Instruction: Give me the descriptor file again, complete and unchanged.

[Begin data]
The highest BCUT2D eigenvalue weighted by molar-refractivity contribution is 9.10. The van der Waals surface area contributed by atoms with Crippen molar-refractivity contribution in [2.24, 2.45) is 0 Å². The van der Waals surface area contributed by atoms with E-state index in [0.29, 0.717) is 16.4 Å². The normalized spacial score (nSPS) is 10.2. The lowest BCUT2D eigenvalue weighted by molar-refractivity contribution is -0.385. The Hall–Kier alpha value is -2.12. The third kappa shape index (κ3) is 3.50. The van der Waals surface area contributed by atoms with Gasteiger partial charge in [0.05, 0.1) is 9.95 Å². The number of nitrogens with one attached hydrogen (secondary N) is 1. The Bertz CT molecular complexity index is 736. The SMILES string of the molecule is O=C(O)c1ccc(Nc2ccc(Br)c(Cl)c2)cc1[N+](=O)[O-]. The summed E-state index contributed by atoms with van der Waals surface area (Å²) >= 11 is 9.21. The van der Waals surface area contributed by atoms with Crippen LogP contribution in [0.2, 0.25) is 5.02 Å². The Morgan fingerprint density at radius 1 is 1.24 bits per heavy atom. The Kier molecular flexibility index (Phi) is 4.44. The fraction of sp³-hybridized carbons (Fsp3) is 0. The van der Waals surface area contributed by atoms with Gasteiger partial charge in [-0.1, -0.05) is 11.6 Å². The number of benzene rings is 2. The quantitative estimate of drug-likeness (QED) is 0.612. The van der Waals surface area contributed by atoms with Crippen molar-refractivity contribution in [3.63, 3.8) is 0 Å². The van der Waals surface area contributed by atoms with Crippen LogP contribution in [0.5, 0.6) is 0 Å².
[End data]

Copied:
The highest BCUT2D eigenvalue weighted by molar-refractivity contribution is 9.10. The van der Waals surface area contributed by atoms with Crippen molar-refractivity contribution in [2.24, 2.45) is 0 Å². The van der Waals surface area contributed by atoms with E-state index in [0.29, 0.717) is 16.4 Å². The normalized spacial score (nSPS) is 10.2. The lowest BCUT2D eigenvalue weighted by molar-refractivity contribution is -0.385. The Hall–Kier alpha value is -2.12. The third kappa shape index (κ3) is 3.50. The van der Waals surface area contributed by atoms with Gasteiger partial charge in [0.05, 0.1) is 9.95 Å². The number of nitrogens with one attached hydrogen (secondary N) is 1. The Bertz CT molecular complexity index is 736. The SMILES string of the molecule is O=C(O)c1ccc(Nc2ccc(Br)c(Cl)c2)cc1[N+](=O)[O-]. The summed E-state index contributed by atoms with van der Waals surface area (Å²) >= 11 is 9.21. The van der Waals surface area contributed by atoms with Crippen LogP contribution in [0.2, 0.25) is 5.02 Å². The Morgan fingerprint density at radius 1 is 1.24 bits per heavy atom. The Kier molecular flexibility index (Phi) is 4.44. The fraction of sp³-hybridized carbons (Fsp3) is 0. The van der Waals surface area contributed by atoms with Gasteiger partial charge in [-0.1, -0.05) is 11.6 Å². The number of benzene rings is 2. The quantitative estimate of drug-likeness (QED) is 0.612. The van der Waals surface area contributed by atoms with Crippen molar-refractivity contribution in [3.63, 3.8) is 0 Å². The van der Waals surface area contributed by atoms with Crippen LogP contribution in [0.5, 0.6) is 0 Å².